Bury the Chains: Prophets and Rebels in the Fight to Free an Empire's Slaves
From the author of the prize-winning King Leopold's Ghost comes a taut, thrilling account of the first grass-roots human rights campaign, which freed hundreds of thousands of slaves around the world.
In 1787, twelve men gathered in a London printing shop to pursue a seemingly impossible goal: ending slavery in the largest empire on earth. Along the way, they would pioneer most of the tools citizen activists still rely on today, from wall posters and mass mailings to boycotts and lapel pins. This talented group combined a hatred of injustice with uncanny skill in promoting their cause. Within five years, more than 300,000 Britons were refusing to eat the chief slave-grown product, sugar; London's smart set was sporting antislavery badges created by Josiah Wedgwood; and the House of Commons had passed the first law banning the slave trade.
However, the House of Lords, where slavery backers were more powerful, voted down the bill. But the crusade refused to die, fueled by remarkable figures like Olaudah Equiano, a brilliant ex-slave who enthralled audiences throughout the British Isles; John Newton, the former slave ship captain who wrote "Amazing Grace"; Granville Sharp, an eccentric musician and self-taught lawyer; and Thomas Clarkson, a fiery organizer who repeatedly crisscrossed Britain on horseback, devoting his life to the cause. He and his fellow activists brought slavery in the British Empire to an end in the 1830s, long before it died in the United States. The only survivor of the printing shop meeting half a century earlier, Clarkson lived to see the day when a slave whip and chains were formally buried in a Jamaican churchyard.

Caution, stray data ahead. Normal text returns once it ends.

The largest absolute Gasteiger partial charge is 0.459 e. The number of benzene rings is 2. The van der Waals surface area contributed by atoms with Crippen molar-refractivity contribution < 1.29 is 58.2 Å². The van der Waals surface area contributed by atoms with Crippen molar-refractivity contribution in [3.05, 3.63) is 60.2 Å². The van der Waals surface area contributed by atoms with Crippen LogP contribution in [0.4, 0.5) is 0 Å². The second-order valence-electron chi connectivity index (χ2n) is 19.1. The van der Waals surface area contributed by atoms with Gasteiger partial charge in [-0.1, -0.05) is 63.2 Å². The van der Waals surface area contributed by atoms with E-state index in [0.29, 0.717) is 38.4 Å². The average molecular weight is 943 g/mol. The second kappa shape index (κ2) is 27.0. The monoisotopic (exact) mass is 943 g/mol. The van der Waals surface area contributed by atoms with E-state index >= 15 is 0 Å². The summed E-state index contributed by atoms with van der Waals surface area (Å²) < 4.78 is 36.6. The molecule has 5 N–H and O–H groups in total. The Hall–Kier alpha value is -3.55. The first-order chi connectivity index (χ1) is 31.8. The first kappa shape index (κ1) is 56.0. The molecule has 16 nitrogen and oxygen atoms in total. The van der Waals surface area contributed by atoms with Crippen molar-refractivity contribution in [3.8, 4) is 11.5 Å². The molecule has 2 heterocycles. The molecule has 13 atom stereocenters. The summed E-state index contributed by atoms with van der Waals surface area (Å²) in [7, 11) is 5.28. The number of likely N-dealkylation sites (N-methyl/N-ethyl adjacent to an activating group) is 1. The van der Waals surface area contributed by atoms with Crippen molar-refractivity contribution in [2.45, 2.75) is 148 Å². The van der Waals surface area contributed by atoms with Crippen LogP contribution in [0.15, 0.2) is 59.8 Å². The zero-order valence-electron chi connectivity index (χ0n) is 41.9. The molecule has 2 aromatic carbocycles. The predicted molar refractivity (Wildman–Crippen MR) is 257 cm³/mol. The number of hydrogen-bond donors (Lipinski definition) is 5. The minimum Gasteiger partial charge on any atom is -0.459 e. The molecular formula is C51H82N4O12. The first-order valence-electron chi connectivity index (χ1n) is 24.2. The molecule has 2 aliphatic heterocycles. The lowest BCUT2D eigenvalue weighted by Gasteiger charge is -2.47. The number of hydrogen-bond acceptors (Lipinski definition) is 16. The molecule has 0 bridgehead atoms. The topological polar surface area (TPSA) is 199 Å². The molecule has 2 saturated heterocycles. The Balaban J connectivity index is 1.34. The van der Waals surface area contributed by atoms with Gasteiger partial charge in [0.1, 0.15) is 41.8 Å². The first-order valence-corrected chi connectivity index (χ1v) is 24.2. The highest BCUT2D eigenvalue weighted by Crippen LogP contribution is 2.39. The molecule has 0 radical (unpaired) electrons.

Like Hochschild's classic King Leopold's Ghost, Bury the Chains abounds in atmosphere, high drama, and nuanced portraits of unsung heroes and colorful villains. Again Hochschild gives a little-celebrated historical watershed its due at last.
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Review: Bury the Chains: Prophets and Rebels in the Fight to Free an Empire's SlavesUser Review - Arianne Spaccarelli - Goodreads
This book should be required reading for high schoolers and secondary school students in England and North America. It was a difficult read because of its graphic depiction of the brutality of slavery ... Read full review
Review: Bury the Chains: Prophets and Rebels in the Fight to Free an Empire's SlavesUser Review - yana - Goodreads
So good. Mostly a fascinating read, and despite thinking I knew a fair bit about the slave trade of the 18th century, I learned a lot. Provides some perspective for some of the seemingly intractable ... Read full review
Twelve Men in a Printing Shop
WORLD OF BONDAGE
Many Golden Dreams
Intoxicated with Liberty
A Tale of Two Ships
FROM TINDER TO FLAME
High Noon in Parliament
WAR AND REVOLUTION
At the Foot of Vesuvius
These Gilded Africans
BURY THE CHAINS
A Side Wind
A Moral Steam Engine
The First Emancipation
I Questioned Whether I Should Even Get Out of It Alive
Am I Not a Man and a Brother?
A Place Beyond the Seas
Ramsay Is DeadI Have Killed Him
A WHOLE NATION CRYING WITH ONE VOICE
An EighteenthCentury Book Tour
The BloodSweetened Beverage
The Sweets of Liberty
Am I Not a Woman and a Sister?
Come Shout Oer the Grave
To Feed a Just Indignation
Where Was Equiano Born?
ABOUT THE AUTHOR